Percussion and global rhythms played a large role during the last day of concerts on Sunday, July 15th, at the Rainforest World Music Festival 2012. A brief introduction to the Drums of Malaysia gave way to pan-Asian fusion band HATA. The core band is formed by masterful Korean musicians led by Lui Park. They were joined by instrumentalists from Azerbaijan, Turkey, Malaysia and Taiwan. They combined instrumental virtuosity with inspired fusion pieces.
Next came the sounds of the Basque chalaparta (txalaparta in Basque) performed by Oreka TX, a band that has modernized the traditional Basque musical instrument. Oreka TX uses various types of chalapartas, made out of wood, stone and plastic. The stone chalaparta is the most mesmerizing of all. In a press conference prior to the concert, band members mentioned how airlines are sometimes surprised to find their heavy tuned stones listed as musical instruments.
Oreka TX accompanied its music with images from its critically acclaimed video of their musical travels throughout the world. Their discography includes Quercus Endorphina (2001) and Nomadak Tx (2009).
Malaysia has a sizable community of Indian origin. Samuel Dass and Prakash, who are also members of HATA, performed skilled Indian classical music on sitar and tabla.
Balaphonist Mamadou Diabate was one of the highlights of the evening. His name sometimes leads to confusion. There are two well-known Mamadou Diabates out there. One is a renowned Jeli (oral historians and musicians also known as griots) kora player from Mali and the other one is the masterful Austrian-based Jeli balaphonist from Burkina Faso who played at the Rainforest World Music Festival. Mamadou Diabate presented a captivating and powerful performance with two spectacular balaphones, dazzling jembe, ngoni and electric bass played by a Colombian musician.
Mamadou Diabate was born into the Diabate Jeli family in Burkina Faso in 1973. The Jeli families have maintained the art of making music for many centuries. “We are still devoted to this profession and, therefore there are a lot of Diabates on the top of the West African music scene,” says Mamadou Diabate. “The Diabates in the north-western Mande area (Mali, Senegal) mainly play the kora. We, in the Southeast (Guinea, Ivory Coast and Burkina Faso) play the balaphone.”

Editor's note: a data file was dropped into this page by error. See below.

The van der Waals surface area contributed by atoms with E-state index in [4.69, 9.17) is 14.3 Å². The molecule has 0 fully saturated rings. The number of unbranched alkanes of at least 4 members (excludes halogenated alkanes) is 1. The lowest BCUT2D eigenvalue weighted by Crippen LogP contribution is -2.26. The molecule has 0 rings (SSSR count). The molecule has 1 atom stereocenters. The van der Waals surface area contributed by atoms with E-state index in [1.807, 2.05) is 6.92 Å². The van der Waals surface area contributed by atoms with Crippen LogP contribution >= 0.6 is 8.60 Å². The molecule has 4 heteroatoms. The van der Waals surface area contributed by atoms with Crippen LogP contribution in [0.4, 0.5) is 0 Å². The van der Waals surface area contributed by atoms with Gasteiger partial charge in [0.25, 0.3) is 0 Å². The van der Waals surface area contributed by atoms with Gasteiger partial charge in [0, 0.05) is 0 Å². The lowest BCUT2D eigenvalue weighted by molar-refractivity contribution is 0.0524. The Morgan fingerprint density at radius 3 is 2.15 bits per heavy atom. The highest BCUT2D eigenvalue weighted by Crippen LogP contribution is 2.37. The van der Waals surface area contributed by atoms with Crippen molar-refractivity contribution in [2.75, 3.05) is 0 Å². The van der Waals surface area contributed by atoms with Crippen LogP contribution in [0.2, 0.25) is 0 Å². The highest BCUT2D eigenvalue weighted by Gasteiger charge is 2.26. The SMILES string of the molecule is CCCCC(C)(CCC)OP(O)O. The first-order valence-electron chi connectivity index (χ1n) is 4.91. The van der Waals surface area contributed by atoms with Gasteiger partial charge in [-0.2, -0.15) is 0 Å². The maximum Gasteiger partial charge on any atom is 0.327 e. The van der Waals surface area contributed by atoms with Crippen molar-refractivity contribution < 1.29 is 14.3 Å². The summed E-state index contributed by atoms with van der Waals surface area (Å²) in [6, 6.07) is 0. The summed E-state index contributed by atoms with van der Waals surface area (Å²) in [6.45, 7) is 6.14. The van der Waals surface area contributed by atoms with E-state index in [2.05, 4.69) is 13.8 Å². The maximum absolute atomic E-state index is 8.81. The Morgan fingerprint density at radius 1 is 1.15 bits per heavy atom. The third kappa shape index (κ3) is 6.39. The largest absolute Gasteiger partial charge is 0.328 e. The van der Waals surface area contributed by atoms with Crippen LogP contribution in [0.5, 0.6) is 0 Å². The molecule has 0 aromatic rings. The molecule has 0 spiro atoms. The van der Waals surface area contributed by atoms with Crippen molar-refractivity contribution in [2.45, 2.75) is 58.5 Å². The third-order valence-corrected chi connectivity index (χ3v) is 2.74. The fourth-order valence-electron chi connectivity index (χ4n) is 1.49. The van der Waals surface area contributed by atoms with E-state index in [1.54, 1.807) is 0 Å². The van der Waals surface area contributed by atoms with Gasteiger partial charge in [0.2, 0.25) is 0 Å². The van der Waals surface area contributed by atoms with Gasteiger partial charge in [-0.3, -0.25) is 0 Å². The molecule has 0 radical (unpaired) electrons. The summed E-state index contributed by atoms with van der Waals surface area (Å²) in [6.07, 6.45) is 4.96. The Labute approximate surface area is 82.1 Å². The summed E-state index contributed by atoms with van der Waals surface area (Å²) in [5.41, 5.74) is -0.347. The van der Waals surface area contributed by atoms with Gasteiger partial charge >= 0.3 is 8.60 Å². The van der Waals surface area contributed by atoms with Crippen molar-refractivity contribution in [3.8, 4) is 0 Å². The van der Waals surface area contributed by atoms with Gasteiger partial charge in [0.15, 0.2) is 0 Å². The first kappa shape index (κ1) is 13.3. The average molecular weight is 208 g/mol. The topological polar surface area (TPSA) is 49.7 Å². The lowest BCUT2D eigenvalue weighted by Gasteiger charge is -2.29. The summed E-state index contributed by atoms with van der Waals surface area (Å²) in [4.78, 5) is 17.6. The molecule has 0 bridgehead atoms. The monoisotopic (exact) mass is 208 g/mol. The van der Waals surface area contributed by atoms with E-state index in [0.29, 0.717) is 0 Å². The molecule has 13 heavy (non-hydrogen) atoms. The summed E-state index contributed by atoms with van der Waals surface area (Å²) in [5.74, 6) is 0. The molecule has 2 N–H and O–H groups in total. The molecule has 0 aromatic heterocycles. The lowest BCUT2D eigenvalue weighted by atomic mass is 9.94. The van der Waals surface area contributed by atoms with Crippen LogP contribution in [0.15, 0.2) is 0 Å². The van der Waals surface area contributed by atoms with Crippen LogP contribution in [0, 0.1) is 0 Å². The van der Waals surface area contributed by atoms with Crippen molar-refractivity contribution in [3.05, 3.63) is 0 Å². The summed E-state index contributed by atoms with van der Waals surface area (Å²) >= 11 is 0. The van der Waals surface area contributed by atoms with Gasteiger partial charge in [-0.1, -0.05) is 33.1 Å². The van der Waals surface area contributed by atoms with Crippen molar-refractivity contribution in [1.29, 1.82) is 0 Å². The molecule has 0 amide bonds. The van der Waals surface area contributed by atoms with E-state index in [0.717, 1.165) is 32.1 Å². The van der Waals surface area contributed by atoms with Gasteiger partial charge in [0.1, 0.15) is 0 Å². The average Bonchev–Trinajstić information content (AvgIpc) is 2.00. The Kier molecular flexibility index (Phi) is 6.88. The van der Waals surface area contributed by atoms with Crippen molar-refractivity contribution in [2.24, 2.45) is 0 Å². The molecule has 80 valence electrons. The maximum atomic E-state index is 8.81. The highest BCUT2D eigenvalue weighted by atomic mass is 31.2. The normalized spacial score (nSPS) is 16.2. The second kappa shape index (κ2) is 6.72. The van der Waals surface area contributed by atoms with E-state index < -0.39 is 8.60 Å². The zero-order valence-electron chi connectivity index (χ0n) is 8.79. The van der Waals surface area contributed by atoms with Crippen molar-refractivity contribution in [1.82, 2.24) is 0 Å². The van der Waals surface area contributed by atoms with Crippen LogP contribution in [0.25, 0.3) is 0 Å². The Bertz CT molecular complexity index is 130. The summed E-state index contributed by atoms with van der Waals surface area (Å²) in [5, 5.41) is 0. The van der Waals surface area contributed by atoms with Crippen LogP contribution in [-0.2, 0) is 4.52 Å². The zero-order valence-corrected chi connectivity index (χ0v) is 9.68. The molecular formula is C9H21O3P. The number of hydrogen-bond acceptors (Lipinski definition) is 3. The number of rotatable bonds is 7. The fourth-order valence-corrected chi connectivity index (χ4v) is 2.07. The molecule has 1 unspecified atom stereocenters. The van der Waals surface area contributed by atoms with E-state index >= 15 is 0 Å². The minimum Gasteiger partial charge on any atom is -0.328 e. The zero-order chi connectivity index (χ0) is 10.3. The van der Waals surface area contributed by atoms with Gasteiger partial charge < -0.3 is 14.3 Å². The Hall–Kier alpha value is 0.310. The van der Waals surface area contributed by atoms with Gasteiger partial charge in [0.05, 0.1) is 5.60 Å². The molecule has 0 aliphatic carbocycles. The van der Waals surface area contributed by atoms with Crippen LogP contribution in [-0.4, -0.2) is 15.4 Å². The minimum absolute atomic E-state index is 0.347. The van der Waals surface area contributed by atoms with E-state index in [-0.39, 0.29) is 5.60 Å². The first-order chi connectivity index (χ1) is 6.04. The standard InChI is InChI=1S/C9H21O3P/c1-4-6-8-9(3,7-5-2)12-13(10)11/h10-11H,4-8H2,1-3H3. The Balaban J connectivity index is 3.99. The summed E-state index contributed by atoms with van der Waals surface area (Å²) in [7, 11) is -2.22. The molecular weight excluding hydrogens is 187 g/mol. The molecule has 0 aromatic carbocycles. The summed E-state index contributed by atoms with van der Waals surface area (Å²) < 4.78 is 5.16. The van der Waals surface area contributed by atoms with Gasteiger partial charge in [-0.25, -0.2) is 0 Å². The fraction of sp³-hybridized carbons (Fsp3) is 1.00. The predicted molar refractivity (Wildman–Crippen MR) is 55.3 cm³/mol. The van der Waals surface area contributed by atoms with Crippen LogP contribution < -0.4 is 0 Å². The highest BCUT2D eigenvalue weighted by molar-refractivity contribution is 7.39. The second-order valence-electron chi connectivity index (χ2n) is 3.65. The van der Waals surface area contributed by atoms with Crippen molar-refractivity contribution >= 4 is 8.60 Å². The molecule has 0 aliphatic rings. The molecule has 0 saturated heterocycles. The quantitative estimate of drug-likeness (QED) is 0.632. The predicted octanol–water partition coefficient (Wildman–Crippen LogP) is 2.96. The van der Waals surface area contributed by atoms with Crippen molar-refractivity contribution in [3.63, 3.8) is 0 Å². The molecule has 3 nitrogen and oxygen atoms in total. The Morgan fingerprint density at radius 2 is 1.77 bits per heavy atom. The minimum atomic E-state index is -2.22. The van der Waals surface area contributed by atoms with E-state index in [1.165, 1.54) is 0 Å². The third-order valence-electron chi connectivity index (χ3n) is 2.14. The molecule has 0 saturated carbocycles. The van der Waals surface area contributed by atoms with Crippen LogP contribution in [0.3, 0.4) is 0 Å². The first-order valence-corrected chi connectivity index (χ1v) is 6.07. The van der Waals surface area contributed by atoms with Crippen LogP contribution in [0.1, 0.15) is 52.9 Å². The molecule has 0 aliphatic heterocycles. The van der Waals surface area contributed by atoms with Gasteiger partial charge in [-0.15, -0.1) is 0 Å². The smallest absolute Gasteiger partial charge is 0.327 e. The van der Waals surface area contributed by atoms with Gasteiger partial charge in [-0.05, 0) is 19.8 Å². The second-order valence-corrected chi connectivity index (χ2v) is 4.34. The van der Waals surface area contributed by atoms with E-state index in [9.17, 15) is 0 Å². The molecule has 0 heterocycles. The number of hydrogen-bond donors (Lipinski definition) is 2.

At the age of five, Diabate began his professional training. He traveled with various musician families and finally created the group Landaya, which in 1998 won the first prize of the SNC in Burkina Faso. Mamadou Diabate composes music and plays the balaphone as well as various rhythm instruments. He also gives workshops, in order to make people familiar with the diversity of West African music. Since April 2000, he lives in Austria. His discography includes Sababu (2001), Keneya (2002), Sira Fila (2003), Folikelaw (2005), Kamalenya (2006), Yala (2010), Fenba (2010), Kanuya (2011) and Mutua (2012).
After Diabate’s momentum, the sounds of Sarawak returned with native chanting and sape and warrior dances.
The last concert was by UK-based Congolese star Kanda Bongo Man. The charismatic singer created one of the signature modern dances from Congo known as kwasa kwasa and he and his astonishing hip-swinging female dancers showed the audience the dance moves. This was the time for dancing and good fun.
Kanda Bongo Ma’s extensive discography includes: Iyole (1981), Djessy(1982), Amour Fou (1984), Malinga (1986), Lela Lela(1987), Sai Liza (1988), Kwassa Kwassa (1989), Isambe Monie (1990), Zing Zong (1991), Sango (1992), Soukous in Central Park (1993), Sweet (1995), Welcome to South Africa (1995), Francophonix (1999), Balobi (2002), Swalati (2003), Sana (2006), Soukous time (2008), and Non-Stop Feeling (2010)